Sunday, June 19, 2011
A Fathers Day Tribute To My Dad
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A Fathers Day Tribute To My Dad, "Dangerous Dan" Boyd
His name was Dan Boyd, and he was my father, but I have only hazy memories of him in the flesh. After all, I was only three and a half years of age when he died, surviving his wife, Dolly Tinney Boyd, my mother, by about 18 months. Both died in the mid-1930s.
That opposites often attract might explain the unlikely meeting, romance and eventual marriage of Dolly and Dan, both natives of Wood County, Texas who spent most of their brief adult lives struggling with the stark strata of emotional and economic tumult that we now regard as a three-word footnote to history: The Great Depression.
But they would marry and have three children (Nelda, Joe Dan & Tommy) before both died young, in 1936 and 1937.
Dolly, born June 4, 1913, to Ambrose and Elizabeth Tinney, was destined to be the beauty and the baby of a large farming family with strong roots in the Old South where her Alabama ancestors had sided with both the Union and the Confederacy. Her parents believed in hard work, religion, education, sobriety and neighborliness. She would become the family princess, carefully shielded from opposing viewpoints, and her beauty would assure a choice of marriage partners from worthy men who shared both her sheltered social life and high aspirations.
By the time Dolly was 15 she had finished 8th grade at Vernon Country School in Wood County, had been baptized at Tinney Chapel Methodist Church, which had been founded by a land grant from her father, and was on track to become a 1932 graduate, first in her family to do so, from high school in Winnsboro, a three-mile walk to and from her farm home. There, before her graduation, she was a serious student, enjoying home economics and playing on the girls basketball team.
At the Old Tinney Home Place where Dolly was born, raised, played the organ and demonstrated her dancing skills, she sometimes organized Sunday evening "social" events, such as ice cream suppers, recalls Helen Tinney Miller, one of Dolly's nieces, who was also a childhood playmate of Dolly's. No formal invitations, says Helen: News was passed by word of mouth, and anyone in the community who heard about a "social" was welcome to attend.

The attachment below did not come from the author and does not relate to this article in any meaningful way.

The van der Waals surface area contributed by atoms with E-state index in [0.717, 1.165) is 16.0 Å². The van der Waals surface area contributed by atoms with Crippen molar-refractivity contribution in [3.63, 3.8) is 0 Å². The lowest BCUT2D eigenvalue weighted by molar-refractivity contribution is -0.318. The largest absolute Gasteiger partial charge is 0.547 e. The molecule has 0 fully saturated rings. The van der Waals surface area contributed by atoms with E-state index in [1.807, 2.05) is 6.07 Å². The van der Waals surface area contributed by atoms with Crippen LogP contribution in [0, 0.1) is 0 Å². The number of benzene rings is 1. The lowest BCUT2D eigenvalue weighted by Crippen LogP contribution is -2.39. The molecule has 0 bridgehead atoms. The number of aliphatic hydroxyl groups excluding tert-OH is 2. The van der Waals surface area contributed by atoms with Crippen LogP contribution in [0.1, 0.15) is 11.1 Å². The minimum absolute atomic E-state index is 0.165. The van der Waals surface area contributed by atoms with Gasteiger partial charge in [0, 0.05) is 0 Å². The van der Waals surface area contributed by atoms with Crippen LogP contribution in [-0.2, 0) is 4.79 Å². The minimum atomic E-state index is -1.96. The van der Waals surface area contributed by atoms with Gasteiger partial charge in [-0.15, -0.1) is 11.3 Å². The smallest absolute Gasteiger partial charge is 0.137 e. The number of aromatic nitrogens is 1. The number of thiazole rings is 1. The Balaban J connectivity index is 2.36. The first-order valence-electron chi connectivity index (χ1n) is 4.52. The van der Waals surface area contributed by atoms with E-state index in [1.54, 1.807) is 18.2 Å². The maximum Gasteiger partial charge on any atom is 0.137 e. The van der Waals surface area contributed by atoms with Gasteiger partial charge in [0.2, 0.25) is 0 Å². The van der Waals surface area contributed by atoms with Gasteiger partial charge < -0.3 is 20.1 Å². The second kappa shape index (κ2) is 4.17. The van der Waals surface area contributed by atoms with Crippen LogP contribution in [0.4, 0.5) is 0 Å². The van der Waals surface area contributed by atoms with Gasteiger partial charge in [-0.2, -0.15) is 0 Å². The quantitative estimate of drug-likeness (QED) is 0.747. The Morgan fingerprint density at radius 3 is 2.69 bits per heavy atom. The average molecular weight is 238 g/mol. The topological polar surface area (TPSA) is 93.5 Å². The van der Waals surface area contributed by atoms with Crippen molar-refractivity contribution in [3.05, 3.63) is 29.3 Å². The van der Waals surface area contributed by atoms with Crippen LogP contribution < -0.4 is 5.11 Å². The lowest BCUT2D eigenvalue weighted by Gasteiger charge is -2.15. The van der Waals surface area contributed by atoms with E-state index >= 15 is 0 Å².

That would have included "Dangerous Dan" Boyd, a rough and rowdy man's man, widely regarded as a bit reckless, willing to take a drink, having a short fuse, unafraid to defend honor in a fist fight and who was six and a half years older than Dolly. He was also ruggedly handsome, and a real charmer with an effusive sense of humor who very likely captured Dolly's heart the moment their eyes met.
He also became a husband and father who loved his wife and children, according to his sister, my Aunt Mary Boyd Poe, who told me a lot about him after I moved back to Wood County in 1997. From Aunt Mary and another Aunt, Stella Boyd Weems, I learned of the Native American (Cherokee) history on my dad's side of the family. To help make ends meet during the Depression, Dan also joined the Civilian Conservation Corps (CCC), a New Deal creation, from which he obtained permission to leave a Colorado CCC Camp during February, 1936, to be with Dolly in her final hours of life.
So, on this Fathers Day, 2011, I salute you, "Dangerous Dan" Boyd, the father I barely knew, but who nonetheless loved me and my brother Tommy. For this I will always be grateful.